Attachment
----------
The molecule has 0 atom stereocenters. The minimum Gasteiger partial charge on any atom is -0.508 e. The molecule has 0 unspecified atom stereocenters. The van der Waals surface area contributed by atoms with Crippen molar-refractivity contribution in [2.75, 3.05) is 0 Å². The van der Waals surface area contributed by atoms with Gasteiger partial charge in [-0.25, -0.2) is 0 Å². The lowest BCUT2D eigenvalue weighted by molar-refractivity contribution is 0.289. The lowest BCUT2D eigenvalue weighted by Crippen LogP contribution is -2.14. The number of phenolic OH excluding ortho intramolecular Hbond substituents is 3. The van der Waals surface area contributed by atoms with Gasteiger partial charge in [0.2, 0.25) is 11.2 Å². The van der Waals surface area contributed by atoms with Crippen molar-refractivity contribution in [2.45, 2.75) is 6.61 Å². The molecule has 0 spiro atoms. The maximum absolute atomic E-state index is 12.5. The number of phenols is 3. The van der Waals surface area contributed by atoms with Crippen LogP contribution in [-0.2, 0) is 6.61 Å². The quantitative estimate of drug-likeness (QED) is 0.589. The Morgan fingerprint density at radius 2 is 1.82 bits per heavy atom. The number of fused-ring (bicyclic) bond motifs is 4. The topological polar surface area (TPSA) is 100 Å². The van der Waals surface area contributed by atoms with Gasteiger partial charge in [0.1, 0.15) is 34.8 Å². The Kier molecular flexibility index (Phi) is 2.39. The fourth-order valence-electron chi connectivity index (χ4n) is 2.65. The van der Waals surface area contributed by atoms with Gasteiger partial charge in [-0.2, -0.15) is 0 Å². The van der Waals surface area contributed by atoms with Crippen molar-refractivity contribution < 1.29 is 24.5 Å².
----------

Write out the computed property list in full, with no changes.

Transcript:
The molecule has 0 atom stereocenters. The minimum Gasteiger partial charge on any atom is -0.508 e. The molecule has 0 unspecified atom stereocenters. The van der Waals surface area contributed by atoms with Crippen molar-refractivity contribution in [2.75, 3.05) is 0 Å². The van der Waals surface area contributed by atoms with Gasteiger partial charge in [-0.25, -0.2) is 0 Å². The lowest BCUT2D eigenvalue weighted by molar-refractivity contribution is 0.289. The lowest BCUT2D eigenvalue weighted by Crippen LogP contribution is -2.14. The number of phenolic OH excluding ortho intramolecular Hbond substituents is 3. The van der Waals surface area contributed by atoms with Gasteiger partial charge in [0.2, 0.25) is 11.2 Å². The van der Waals surface area contributed by atoms with Crippen molar-refractivity contribution in [2.45, 2.75) is 6.61 Å². The molecule has 0 spiro atoms. The maximum absolute atomic E-state index is 12.5. The number of phenols is 3. The van der Waals surface area contributed by atoms with Crippen LogP contribution in [-0.2, 0) is 6.61 Å². The quantitative estimate of drug-likeness (QED) is 0.589. The Morgan fingerprint density at radius 2 is 1.82 bits per heavy atom. The number of fused-ring (bicyclic) bond motifs is 4. The topological polar surface area (TPSA) is 100 Å². The van der Waals surface area contributed by atoms with Gasteiger partial charge in [0.1, 0.15) is 34.8 Å². The Kier molecular flexibility index (Phi) is 2.39. The fourth-order valence-electron chi connectivity index (χ4n) is 2.65. The van der Waals surface area contributed by atoms with Gasteiger partial charge in [-0.2, -0.15) is 0 Å². The van der Waals surface area contributed by atoms with Crippen molar-refractivity contribution < 1.29 is 24.5 Å².